(Another month has closed its doors, and Gonzo takes another look through them, this time spotlighting five favored albums released during February 2023.)
I can’t be alone here in saying February is the most useless fucking month on the calendar. More often than not during that godforsaken stretch of time – in its cold, dreary misery – I’m finding myself constantly losing track of time, forgetting what day it is, and scrambling to fit four weeks’ worth of plans into what seems like two.
Priorities, I suppose – that’s what it all comes down to. I’ve managed to listen to an alarming amount of music already, and seeing that we’re only just over two months into 2023, that’s always time well-prioritized.
Here’s the new shit that’s been on my heavy rotation through the last 28 days.
Hailing from Minneapolis, the dissonant knuckle-dragging nightmare machine known as Nothingness have just unleashed their sophomore album unto the masses. One look at the cover art and you’ll know exactly what you’ll get when you take a spin with Supraliminal.
It’s a dizzying, uncomfortable, and overall suffocating experience in interdimensional sonic terror. Vocalist Barclay Olson’s howl could peel paint off the walls, first and foremost, while his rhythm section sends the listener into a cavernous lair of sinister riffs and punishing time changes.
“Catapulted into Hyperspace,” for example, would be a perfect soundtrack for doing exactly that, while “Temple of Broken Swords” roars with ferocious unpredictability before unfurling into a riff that would make Cannibal Corpse’s bloodstained dicks hard.
If it’s a heavy experience you crave that’s so dense it could swallow light itself, this record has exactly what you need.
Venomous Concept, The Good Ship Lollipop
Some “supergroups” work better than others, and I think that largely comes down to one question:
Do the assembled musicians actually sound like they’re having fun?
Because if the answer is “yes,” I can guaran-fucking-tee you you’ll have fun listening to it. And as much as we like to gloss over it sometimes when giving an album our (sometimes overly) critical analysis, the “fun” part does play one hell of an important role in creating music that’s got replay value for the listener.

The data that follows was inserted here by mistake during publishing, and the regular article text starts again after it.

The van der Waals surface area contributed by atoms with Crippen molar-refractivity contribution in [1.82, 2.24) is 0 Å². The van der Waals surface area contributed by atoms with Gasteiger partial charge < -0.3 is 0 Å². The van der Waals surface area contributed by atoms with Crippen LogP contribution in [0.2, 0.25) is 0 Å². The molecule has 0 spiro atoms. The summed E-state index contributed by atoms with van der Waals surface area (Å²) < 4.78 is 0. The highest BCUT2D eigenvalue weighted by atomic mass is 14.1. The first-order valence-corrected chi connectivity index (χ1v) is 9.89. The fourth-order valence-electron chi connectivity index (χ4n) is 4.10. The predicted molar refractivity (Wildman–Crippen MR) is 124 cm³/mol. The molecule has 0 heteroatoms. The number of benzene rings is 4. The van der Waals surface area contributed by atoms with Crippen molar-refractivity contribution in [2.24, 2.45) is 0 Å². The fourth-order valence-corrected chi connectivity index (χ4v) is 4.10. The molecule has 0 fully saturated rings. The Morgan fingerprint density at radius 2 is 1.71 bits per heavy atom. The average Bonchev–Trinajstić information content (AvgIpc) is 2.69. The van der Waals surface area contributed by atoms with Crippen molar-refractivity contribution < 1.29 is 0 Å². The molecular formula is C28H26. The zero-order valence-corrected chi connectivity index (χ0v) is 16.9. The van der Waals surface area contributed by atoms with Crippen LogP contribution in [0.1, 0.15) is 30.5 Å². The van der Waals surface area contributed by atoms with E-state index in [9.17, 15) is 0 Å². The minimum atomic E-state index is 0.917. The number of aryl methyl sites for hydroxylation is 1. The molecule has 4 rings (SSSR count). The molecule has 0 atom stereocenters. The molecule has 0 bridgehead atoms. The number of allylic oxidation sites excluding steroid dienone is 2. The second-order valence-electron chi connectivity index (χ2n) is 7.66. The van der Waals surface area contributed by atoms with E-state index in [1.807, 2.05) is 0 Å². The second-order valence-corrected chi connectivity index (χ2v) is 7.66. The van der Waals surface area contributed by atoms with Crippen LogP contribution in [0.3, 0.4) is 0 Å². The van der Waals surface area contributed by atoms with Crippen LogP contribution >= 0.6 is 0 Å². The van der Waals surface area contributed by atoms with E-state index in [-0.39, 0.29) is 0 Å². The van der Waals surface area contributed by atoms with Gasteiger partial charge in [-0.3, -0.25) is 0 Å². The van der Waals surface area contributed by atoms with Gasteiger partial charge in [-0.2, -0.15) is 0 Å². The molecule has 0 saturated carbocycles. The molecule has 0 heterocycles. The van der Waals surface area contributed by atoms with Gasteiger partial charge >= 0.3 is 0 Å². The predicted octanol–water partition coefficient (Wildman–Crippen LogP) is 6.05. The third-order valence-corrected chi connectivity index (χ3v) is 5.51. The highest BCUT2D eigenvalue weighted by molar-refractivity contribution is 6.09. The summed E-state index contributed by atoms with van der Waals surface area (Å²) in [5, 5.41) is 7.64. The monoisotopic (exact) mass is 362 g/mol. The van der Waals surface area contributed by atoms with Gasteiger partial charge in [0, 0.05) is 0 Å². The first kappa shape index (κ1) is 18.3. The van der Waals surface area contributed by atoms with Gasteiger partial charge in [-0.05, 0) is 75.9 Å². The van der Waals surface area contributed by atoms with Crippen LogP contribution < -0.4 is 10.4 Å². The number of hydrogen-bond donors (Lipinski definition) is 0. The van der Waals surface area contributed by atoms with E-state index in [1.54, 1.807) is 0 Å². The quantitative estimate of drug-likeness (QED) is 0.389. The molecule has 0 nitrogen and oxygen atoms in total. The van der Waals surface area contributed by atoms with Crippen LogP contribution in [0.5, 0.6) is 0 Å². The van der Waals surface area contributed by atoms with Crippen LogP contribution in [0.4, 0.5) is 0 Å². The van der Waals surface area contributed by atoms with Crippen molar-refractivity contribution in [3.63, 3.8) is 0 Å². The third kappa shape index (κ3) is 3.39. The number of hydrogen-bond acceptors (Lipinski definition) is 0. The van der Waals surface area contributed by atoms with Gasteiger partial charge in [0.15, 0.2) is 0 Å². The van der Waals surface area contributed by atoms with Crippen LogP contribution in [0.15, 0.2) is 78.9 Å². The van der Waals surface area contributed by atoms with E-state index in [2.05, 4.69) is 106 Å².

The newest album from longtime friends in Venomous Concept – whose members make up a lot of the brains behind Napalm Death, Brutal Truth, and Cancer – almost hits a “10” when it comes to instant repeat spins.
The Good Ship Lollipop charges right out of the gate with blistering energy that evokes the no-bullshit days of ’90s hardcore punk, with a backbone that carries much of the same DNA that Shane Embury has injected into the most recent Napalm output. If nothing else, it’s worth listening to the first song (also the title track) just to hear Kevin Sharp continuously bark out “THE GOOD SHIP LOLLIPOP” over and over again. It sounds better than it should.
At 13 tracks, Lollipop also manages to not overstay its welcome, thanks to the nice and punchy song lengths that generally don’t exceed 4 minutes. It’s over before you realize it, and you’ll find yourself wanting another hit right after it ends – like any good dessert. Or drug of choice, whatever – I don’t judge.
Furnace, The Casca Trilogy
As far as track records are concerned, few have a broader repertoire in metal than Rogga Johansson. See it for yourself – I was shocked to see how many bands he’s been in over the years.